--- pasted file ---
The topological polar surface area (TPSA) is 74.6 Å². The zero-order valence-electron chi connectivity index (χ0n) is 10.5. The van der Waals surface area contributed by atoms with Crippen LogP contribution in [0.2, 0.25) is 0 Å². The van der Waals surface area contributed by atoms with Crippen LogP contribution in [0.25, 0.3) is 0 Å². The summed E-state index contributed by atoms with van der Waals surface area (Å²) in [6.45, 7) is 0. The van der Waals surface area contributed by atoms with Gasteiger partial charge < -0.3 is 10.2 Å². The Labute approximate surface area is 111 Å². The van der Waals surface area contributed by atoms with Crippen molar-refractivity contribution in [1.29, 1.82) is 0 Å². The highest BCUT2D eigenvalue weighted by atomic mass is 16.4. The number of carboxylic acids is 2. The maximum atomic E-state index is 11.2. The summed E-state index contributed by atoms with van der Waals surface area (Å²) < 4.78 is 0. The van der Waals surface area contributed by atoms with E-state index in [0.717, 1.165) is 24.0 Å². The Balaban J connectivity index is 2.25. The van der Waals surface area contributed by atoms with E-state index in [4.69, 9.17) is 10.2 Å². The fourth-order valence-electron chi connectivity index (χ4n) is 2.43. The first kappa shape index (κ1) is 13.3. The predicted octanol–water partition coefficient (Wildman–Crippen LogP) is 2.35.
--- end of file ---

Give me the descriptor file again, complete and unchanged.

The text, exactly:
The topological polar surface area (TPSA) is 74.6 Å². The zero-order valence-electron chi connectivity index (χ0n) is 10.5. The van der Waals surface area contributed by atoms with Crippen LogP contribution in [0.2, 0.25) is 0 Å². The van der Waals surface area contributed by atoms with Crippen LogP contribution in [0.25, 0.3) is 0 Å². The summed E-state index contributed by atoms with van der Waals surface area (Å²) in [6.45, 7) is 0. The van der Waals surface area contributed by atoms with Gasteiger partial charge < -0.3 is 10.2 Å². The Labute approximate surface area is 111 Å². The van der Waals surface area contributed by atoms with Crippen molar-refractivity contribution in [1.29, 1.82) is 0 Å². The highest BCUT2D eigenvalue weighted by atomic mass is 16.4. The number of carboxylic acids is 2. The maximum atomic E-state index is 11.2. The summed E-state index contributed by atoms with van der Waals surface area (Å²) < 4.78 is 0. The van der Waals surface area contributed by atoms with E-state index in [0.717, 1.165) is 24.0 Å². The Balaban J connectivity index is 2.25. The van der Waals surface area contributed by atoms with E-state index in [4.69, 9.17) is 10.2 Å². The fourth-order valence-electron chi connectivity index (χ4n) is 2.43. The first kappa shape index (κ1) is 13.3. The predicted octanol–water partition coefficient (Wildman–Crippen LogP) is 2.35.